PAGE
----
by Dr. Mukti Sadhan Basu & Dr. Shravani Basu (Originally published on LinkedIn)
Recently, our Country reeled under devastating attacks of Fall Armyworm (FAW) in maize across India, which has since spread to cotton and sugarcane, among other crops. Scientists are still struggling to control the pest and save the crops. Meanwhile, another such serious threat on its way is Xylella fastidiosa; a vector-borne pest, also native to the Americas like FAW, which may lead to the death of range of horticultural crops. It can induce a range of diseases, including: Pierce’s disease of grapevine, phony peach disease, leaf scald of plum, citrus variegated chlorosis, olive quick decline and leaf scorch in almonds, coffee, oleander and many broad-leaved trees. The organism is transmitted by sap-sucking insects such as spittlebugs. The infection limits the tree’s ability to move water and nutrients and over time it withers and dies. At present there is no cure for the infection except pruning the infected branches or burning the tree to the ground depending on the severity of the infection.
With no breathing time given to researchers, Xylella which surfaced in Italy in 2013, has already resulted in a 60% decline in olive yields and is set to cost the EU losses of over Euro 20 billion over the next several years (for olive alone). The bacterium has already posed a potential threat to olive plantations in Italy, Spain, Greece, France and Portugal.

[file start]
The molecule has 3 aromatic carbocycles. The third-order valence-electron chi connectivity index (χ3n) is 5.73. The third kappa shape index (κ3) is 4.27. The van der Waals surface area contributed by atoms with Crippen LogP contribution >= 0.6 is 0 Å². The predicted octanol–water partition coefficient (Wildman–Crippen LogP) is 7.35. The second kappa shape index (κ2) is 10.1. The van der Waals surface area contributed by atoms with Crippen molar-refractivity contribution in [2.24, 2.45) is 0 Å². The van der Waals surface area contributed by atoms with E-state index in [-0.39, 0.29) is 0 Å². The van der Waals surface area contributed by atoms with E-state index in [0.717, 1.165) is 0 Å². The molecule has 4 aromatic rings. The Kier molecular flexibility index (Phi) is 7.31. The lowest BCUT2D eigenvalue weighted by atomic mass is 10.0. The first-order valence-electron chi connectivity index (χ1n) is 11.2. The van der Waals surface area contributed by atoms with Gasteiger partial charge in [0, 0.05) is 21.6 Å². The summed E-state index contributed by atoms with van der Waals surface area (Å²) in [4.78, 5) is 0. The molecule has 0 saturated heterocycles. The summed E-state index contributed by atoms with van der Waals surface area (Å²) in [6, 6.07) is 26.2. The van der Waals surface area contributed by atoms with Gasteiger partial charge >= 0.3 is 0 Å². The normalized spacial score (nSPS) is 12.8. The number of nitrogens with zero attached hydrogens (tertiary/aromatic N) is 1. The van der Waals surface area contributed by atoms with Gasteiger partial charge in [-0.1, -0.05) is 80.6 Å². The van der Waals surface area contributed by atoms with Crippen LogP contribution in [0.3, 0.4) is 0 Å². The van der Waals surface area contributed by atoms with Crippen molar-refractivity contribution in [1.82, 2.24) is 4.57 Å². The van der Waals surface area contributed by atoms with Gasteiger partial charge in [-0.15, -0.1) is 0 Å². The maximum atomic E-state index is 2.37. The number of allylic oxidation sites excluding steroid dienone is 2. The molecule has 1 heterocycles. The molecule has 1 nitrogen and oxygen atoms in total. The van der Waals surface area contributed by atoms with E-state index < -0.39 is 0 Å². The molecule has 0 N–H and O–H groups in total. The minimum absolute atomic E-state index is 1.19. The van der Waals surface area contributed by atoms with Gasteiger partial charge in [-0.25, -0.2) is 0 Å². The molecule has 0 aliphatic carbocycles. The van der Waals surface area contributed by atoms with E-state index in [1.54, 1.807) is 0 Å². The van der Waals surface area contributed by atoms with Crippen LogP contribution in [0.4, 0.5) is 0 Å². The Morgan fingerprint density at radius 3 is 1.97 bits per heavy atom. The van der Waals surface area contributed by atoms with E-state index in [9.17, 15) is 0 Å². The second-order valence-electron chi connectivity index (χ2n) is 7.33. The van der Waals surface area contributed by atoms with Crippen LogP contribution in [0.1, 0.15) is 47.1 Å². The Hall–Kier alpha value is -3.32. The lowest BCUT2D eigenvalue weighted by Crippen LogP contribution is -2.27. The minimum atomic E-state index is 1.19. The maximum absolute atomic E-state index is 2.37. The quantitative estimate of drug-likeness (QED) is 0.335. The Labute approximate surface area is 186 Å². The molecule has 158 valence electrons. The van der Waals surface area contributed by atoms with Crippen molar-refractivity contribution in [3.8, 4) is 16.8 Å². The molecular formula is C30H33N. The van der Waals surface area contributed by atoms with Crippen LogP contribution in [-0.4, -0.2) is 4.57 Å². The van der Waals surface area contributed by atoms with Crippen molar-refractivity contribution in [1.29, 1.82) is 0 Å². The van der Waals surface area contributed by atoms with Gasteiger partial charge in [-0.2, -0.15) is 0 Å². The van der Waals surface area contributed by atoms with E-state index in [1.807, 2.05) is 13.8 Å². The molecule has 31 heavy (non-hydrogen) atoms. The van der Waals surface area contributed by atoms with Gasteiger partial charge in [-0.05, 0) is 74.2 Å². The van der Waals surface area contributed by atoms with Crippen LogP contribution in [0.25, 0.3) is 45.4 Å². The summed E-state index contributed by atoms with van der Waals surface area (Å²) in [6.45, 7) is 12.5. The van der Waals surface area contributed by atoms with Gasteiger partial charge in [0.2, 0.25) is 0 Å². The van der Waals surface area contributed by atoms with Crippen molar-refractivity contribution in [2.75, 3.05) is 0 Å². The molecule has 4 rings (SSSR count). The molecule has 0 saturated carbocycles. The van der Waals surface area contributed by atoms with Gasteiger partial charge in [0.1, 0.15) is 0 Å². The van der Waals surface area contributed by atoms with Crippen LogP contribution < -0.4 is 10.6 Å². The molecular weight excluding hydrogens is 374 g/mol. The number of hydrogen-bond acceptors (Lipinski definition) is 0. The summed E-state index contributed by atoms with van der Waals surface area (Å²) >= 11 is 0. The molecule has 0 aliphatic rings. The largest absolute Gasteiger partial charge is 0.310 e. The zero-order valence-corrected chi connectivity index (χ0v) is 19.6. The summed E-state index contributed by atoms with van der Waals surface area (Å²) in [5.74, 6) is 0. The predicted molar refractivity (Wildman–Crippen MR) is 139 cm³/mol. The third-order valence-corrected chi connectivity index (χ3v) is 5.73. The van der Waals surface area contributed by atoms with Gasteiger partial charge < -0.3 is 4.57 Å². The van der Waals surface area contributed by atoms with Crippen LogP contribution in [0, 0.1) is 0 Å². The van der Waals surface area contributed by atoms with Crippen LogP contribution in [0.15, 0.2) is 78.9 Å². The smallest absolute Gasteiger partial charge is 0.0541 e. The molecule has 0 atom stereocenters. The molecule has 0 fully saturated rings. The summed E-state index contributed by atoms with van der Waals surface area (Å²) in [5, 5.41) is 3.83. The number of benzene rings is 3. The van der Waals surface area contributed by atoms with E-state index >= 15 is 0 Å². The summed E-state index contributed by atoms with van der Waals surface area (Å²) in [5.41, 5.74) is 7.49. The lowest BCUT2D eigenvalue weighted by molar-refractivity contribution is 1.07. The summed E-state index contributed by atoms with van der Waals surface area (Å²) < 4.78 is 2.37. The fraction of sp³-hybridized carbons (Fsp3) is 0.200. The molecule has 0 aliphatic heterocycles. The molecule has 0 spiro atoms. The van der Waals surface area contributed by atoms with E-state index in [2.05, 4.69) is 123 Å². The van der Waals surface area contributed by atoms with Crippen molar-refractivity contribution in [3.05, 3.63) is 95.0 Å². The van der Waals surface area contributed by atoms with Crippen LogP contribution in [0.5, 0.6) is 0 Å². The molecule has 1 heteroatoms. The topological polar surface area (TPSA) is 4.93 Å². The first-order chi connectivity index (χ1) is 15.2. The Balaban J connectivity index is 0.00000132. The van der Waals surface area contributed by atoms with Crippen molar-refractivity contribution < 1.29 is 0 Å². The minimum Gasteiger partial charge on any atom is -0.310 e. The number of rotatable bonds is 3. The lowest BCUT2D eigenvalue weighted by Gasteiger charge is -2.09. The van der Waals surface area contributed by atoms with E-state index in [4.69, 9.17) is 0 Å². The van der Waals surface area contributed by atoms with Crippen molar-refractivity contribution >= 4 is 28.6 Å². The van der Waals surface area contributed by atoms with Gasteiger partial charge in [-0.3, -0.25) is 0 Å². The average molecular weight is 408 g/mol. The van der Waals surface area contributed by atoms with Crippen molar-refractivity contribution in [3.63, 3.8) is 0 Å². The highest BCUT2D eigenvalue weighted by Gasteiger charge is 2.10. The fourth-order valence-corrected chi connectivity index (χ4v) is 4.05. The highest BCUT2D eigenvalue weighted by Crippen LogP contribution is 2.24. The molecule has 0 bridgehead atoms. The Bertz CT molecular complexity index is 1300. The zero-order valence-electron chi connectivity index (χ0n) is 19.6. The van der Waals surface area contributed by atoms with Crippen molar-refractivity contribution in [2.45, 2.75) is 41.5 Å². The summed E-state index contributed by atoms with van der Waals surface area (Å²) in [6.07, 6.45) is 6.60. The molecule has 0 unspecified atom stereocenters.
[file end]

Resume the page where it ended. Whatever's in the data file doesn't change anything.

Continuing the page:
Given that Xylella fastidiosa has already been reported in China, India is at risk too. Besides, our biggest exposure could come from imported olive planting materials/saplings from Europe. This could severely and prematurely threaten the prospects of olive growing in Rajasthan and elsewhere in India.
If Xylella fastidiosa enters and establishes itself in India, Indian agriculture at this point in time, while trying to shake off the severe economic damage caused by Coronavirus, will nosedive. The coming few years, therefore, cannot be the same as before. It’s a battle for revival of agriculture and bringing it back to health. In a post Corona situation, the goalpost for doubling farmers’ income as set in 2022 may be shifted to 2025, while making massive investments in agricultural research and infrastructure development over the next 3 years.